In Freesurfer, anatomical labeling is based on Talairach coordinates.

Statistical Analysis

Subjects.

Sociodemographic and clinical data were evaluated using the Statistical Package of the Social Sciences (IBM SPSS version 23.0). Descriptive and quantitative data were analyzed with Fisher’s exact test, the Mann-Whitney U-test or student’s t-test, as appropriate.

Cortical surface parameters.

Using a general linear model (GLM) approach provided by the Query Design Estimate Contrast (QDEC) interface of Freesurfer, we performed a vertex-wise analysis of cortical thickness, area and gyrification over the entire cortical mantle to explore significant differences between groups (i.e. between CD patients and controls, between CD patients with EIM and controls, and between CD patients with and without EIM, respectively).

In order to correct for multiple comparisons, a Monte Carlo simulation with 10.000 iterations and cluster analysis was applied to determine contiguous clusters of significant cortical parameter differences between groups (p < 0.05). The Monte Carlo simulation and clustering approach is implemented in Freesurfer and based on the AlphaSim algorithm (http://afni.nimh.nih.gov/pub/dist/doc/manual/AlphaSim.pdf).

Correlation analysis.

In order to explore the potential association of morphometric alterations in CD_EIM with duration of the disease, Pearsons correlations coefficients were computed in order to examine associations between maxima of cortical alteration and disease duration

Results

Sample characteristics (see also S1 Table)

The groups were matched for age, gender, education and cardiovascular risk factors (see Table 1). There were 7 smokers in each group, 3 CD individuals and 4 HC had hypertension (under current treatment), 1 HC had dyslipidemia (high LDL-cholesterol, under current treatment).

thumbnail
Table 1. Demographics and clinical characteristics of CD patients and HC.

https://doi.org/10.1371/journal.pone.0163202.t001

As summarized in Table 1, there were no significant differences between patients and healthy controls in the psychological and cognitive assessments.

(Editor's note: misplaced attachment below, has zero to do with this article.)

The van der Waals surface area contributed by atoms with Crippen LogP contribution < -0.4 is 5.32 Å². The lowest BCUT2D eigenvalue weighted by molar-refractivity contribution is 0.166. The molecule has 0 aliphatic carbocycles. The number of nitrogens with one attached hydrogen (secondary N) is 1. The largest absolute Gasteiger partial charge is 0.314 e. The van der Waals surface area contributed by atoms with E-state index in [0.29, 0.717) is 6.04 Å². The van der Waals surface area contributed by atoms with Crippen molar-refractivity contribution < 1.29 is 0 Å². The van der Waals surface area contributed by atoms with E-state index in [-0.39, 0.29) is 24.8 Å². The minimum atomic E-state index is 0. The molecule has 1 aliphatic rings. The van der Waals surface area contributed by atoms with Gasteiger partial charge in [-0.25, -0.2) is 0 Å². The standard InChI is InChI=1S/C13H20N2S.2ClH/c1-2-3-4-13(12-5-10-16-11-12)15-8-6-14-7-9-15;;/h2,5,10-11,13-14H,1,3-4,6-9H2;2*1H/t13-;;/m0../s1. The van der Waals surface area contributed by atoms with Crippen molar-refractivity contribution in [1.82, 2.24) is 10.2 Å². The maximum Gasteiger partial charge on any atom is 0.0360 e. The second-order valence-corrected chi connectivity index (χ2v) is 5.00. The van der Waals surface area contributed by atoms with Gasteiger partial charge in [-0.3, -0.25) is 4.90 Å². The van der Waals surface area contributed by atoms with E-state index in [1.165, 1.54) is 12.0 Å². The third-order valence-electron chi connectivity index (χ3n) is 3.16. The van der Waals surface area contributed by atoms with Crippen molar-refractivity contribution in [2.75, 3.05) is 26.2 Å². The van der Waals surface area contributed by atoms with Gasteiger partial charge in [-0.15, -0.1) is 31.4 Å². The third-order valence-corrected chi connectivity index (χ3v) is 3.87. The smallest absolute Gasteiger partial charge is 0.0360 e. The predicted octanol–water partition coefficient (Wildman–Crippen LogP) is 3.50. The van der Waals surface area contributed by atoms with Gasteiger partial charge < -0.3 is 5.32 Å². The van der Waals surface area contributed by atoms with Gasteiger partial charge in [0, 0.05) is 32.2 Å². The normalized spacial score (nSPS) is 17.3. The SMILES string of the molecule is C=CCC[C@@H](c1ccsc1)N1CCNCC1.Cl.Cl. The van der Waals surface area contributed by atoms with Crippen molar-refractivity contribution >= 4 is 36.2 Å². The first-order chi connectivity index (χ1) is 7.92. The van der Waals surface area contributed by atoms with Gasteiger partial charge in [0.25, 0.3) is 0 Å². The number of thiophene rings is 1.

Nine of the 15 individuals with CD reported a history of extraintestinal manifestations (arthritis [n = 4]; erythema nodosum [n = 3], primary sclerosing cholangitis [n = 2]). The CD_EIM subgroup was compared to a matched subgroup of the HC group and to the CD subgroup without EIMs. All subgroups that were compared showed no significant differences in any of the aforementioned variables.

Cortical Surface Modeling

Cortical thickness.

No differences in cortical thickness were identified in the group and subgroup comparisons

Surface area.

In the overall group comparison (i.e. all patients vs. controls), no significant differences were observed.

In the CD_EIM subgroup, an elevated surface area was found in the left rostral middle frontal gyrus compared to HC (Fig 1A, Table 2, effect size: Cohen’s d = 1,5 (95%CI 0,021–2,979)), whereas the comparison between CD_noEIM and HC yielded no significant differences.

thumbnail
Fig 1. Aberrant brain morphology in CD with EIM.

Cortical statistical maps showing left-hemispheric increased surface area (A) and folding (B) in patients with extraintestinal manifestation when compared with controls (p-values corrected for multiple comparisons, vertex-wise analysis over the entire cortical mantle).

https://doi.org/10.1371/journal.pone.0163202.g001

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Table 2. Brain regions with significant group differences, corrected for multiple comparisons.

https://doi.org/10.1371/journal.pone.0163202.t002

Cortical folding.

In the overall group comparison (i.e. all patients vs. controls) and the comparison between CD_noEIM and HC, no significant changes were observed.

The CD_EIM subgroup showed elevated LGI in the left lingual gyrus, extending to the left precuneus, cuneus, entorhinal cortex and isthmus cingulate cortex, when compared to HC (Fig 1B, Table 2, effect size: Cohen’s d = 1,141 (95%CI 0,268–2,551)).

When compared to CD_noEIM, a hypogyrification of the right insular cortex, extending to the right orbitofrontal and superior temporal gyrus (Fig 2A, Table 2, effect size: Cohen’s d = 1,421 (95%CI 0,269–2,572)), and a hypergyrification of the right superior frontal gyrus, extending to caudal and rostral anterior cingulate cortex (ACC), were detected in CD_EIM (Fig 2B, Table 2, effect size: Cohen’s d = 1,347 (95%CI 0,207–2,487)).

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Fig 2. Differences between CD with and without EIM.

Cortical statistical maps displaying right-hemispheric lower (A) and higher (B) gyrification in patients with extraintestinal manifestation (p-values corrected for multiple comparisons, vertex-wise analysis over the entire cortical mantle).

https://doi.org/10.1371/journal.pone.0163202.g002

Correlation analysis.

None of the observed alterations were significantly correlated with disease duration (r between -0.045 and -0.403; and p between 0.282 and 0.90).